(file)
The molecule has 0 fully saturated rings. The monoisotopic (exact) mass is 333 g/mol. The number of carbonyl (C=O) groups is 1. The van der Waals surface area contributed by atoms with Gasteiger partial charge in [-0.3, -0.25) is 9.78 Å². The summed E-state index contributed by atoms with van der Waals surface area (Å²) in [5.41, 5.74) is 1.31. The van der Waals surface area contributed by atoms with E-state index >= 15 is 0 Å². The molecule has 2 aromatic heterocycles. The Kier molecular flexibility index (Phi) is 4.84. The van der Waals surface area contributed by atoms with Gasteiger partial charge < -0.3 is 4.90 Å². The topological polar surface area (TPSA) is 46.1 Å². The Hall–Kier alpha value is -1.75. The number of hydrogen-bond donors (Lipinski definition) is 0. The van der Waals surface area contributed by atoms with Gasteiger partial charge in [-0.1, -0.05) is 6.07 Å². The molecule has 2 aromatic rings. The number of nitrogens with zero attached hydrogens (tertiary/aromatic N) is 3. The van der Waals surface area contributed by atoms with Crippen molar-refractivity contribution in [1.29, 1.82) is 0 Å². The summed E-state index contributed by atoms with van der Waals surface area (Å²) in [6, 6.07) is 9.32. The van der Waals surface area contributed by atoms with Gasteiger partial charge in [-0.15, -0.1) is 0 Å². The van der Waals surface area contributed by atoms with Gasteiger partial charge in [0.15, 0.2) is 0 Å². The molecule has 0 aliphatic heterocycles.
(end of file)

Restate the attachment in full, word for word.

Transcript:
The molecule has 0 fully saturated rings. The monoisotopic (exact) mass is 333 g/mol. The number of carbonyl (C=O) groups is 1. The van der Waals surface area contributed by atoms with Gasteiger partial charge in [-0.3, -0.25) is 9.78 Å². The summed E-state index contributed by atoms with van der Waals surface area (Å²) in [5.41, 5.74) is 1.31. The van der Waals surface area contributed by atoms with E-state index >= 15 is 0 Å². The molecule has 2 aromatic heterocycles. The Kier molecular flexibility index (Phi) is 4.84. The van der Waals surface area contributed by atoms with Gasteiger partial charge < -0.3 is 4.90 Å². The topological polar surface area (TPSA) is 46.1 Å². The Hall–Kier alpha value is -1.75. The number of hydrogen-bond donors (Lipinski definition) is 0. The van der Waals surface area contributed by atoms with Gasteiger partial charge in [-0.1, -0.05) is 6.07 Å². The molecule has 2 aromatic rings. The number of nitrogens with zero attached hydrogens (tertiary/aromatic N) is 3. The van der Waals surface area contributed by atoms with Crippen molar-refractivity contribution in [1.29, 1.82) is 0 Å². The summed E-state index contributed by atoms with van der Waals surface area (Å²) in [6, 6.07) is 9.32. The van der Waals surface area contributed by atoms with Gasteiger partial charge in [-0.15, -0.1) is 0 Å². The van der Waals surface area contributed by atoms with Gasteiger partial charge in [0.15, 0.2) is 0 Å². The molecule has 0 aliphatic heterocycles.